The ScrewballsCory Panshin on October 1, 2009
The collapse of the reason-and-science partnership around 1915 permanently undercut faith in reason and for a time also weakened belief in scientific materialism. As described in the previous entry, this provided a window of opportunity for the emergence of a successor to the reason vision — what might be called the chaos vision, since it conceived of existence as endlessly in flux and without fixed form or laws.
The period of maximum openness to new ideas lasted until about 1934, when the science-and-democracy partnership began to crystallize. At that point, faith in science was restored and bizarre or dreamlike expressions of chaos fell out of favor.
Betty Boop and the Marx Brothers were cleaned up and made less nihilistic. Supernatural horror waned in popularity, while the far more science-friendly genre of science fiction flourished. Cartoons and comics increasingly pursued realistic artwork and straightforward narratives.
By the late 30’s, Walt Disney had set new standards for visual realism with his first full-length feature, Snow White (1937). Around the same time, a trend towards pulp-style adventure in comic strips and in the new medium of the comic book climaxed with the introduction of Superman in 1938.
Superman himself can be seen as a precise representation of the science-and-democracy partnership. His alien origins provide him with potentially dangerous scientific superpowers, but these are tempered by the small-town populism of his upbringing. The result is that he grows up as a protector of society and not a would-be overlord, exactly matching the new American self-image.
As the science-and-democracy partnership established its dominance, expression of the chaos vision was sharply circumscribed. The limits of what was considered acceptable can be seen in the genre of screwball comedy, which was at its peak of popularity from 1934 to 1942.
In screwball comedy, the stability of ordinary reality is never in doubt. It is only the characters who may appear crazy — and even they generally turn out to be lovable eccentrics, seeking only to provide an oasis of color and spontaneity in a drab and predictable world.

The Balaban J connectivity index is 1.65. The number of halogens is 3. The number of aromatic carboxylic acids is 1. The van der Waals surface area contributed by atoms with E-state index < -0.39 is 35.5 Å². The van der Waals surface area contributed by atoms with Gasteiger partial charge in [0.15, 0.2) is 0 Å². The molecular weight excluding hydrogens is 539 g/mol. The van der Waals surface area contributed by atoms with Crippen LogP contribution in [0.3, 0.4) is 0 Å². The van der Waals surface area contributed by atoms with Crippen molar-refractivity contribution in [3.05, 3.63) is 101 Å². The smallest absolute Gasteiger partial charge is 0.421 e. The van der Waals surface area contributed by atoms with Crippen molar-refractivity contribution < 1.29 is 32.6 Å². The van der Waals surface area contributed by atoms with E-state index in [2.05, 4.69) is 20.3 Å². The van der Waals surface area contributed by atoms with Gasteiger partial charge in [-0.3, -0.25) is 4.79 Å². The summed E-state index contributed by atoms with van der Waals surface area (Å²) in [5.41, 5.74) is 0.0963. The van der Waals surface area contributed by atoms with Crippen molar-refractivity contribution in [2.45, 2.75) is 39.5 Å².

With the onset of World War II, however, reality became a much more dubious proposition. The light-hearted wackiness of screwball comedy was set aside in favor of a related but darker strain — one which can be seen as marking the resurgence of the chaos vision.
Stories began to openly invoke dream, hallucination, and Freudian concepts of the subconscious. Surreal dream sequences became a particular fad, ranging from the nightmarish “Pink Elephants on Parade” in Disney’s Dumbo (1941) to more refined musical numbers in Broadway plays like Lady in the Dark (1941) and Oklahoma! (1943).
A particularly thought-provoking treatment of hallucination was offered in Harvey (1944), in which Elwood P. Dowd’s belief in his six-foot-tall invisible rabbit companion is ultimately accepted as making him a far more decent human being than if he were “perfectly normal.”
A story like Harvey can be understood in two very different ways. In conventional terms, it might be seen as reaffirming the conclusion of scientific materialism that the world is a bleak and hostile place and that anyone who attempts to deny this has taken leave of his senses, no matter how benign the result.
Or it might be interpreted, far more subversively, as implying that madmen and brilliant eccentrics have the gift of insight into the true nature of reality and that this enables them to accomplish things that are impossible for the more literal-minded.
This second position was presented explicitly in a number of science fiction stories from the early 40’s. In Fredric Brown’s “Paradox Lost” (1943), for example, a would-be inventor — who says he was driven mad by dwelling on time travel paradoxes — explains that after he went crazy he found he could use his imaginary time machine to travel through time at will. And to prove the point, he takes the sane but bewildered protagonist on a jaunt to the Mesozoic to hunt dinosaurs with slingshots.
If Harvey was on the diffident side when it came to presenting the emerging chaos vision, and “Paradox Lost” on the extreme side, then the perfect balance may have been achieved in the cartoon figure of Bugs Bunny.
The earliest proto-version of Bugs was a nameless, over-the-top screwball, who appeared in a 1939 cartoon laughing maniacally and singing, “Am I the screwball, woo woo! Throw me the eight-ball, woo woo!”
When the actual Bugs came onto the stage in 1940-41, however, he was a much savvier customer. That Bugs was not at all crazy, but was able to run rings around Elmer Fudd thanks to his adaptability, anarchic disposition, and wildly improvisational nature.
In all those ways, Bugs was a perfect reflection of ultimate reality as perceived by the chaos vision.
The appearance of Bugs can be taken to mark the point at which the basic themes of the chaos vision had been established. After that, it would not fundamentally alter but would grow in breadth, depth, and social impact.
A listing of all my posts on the cycle of visions can be found here.
A general overview of the areas of interest covered at this blog can be found here.
A chronological listing of all entries at this blog, with brief descriptions, can be found here.
A simple list of all the visions can be found here.Read the Previous Entry: The Death of Reason
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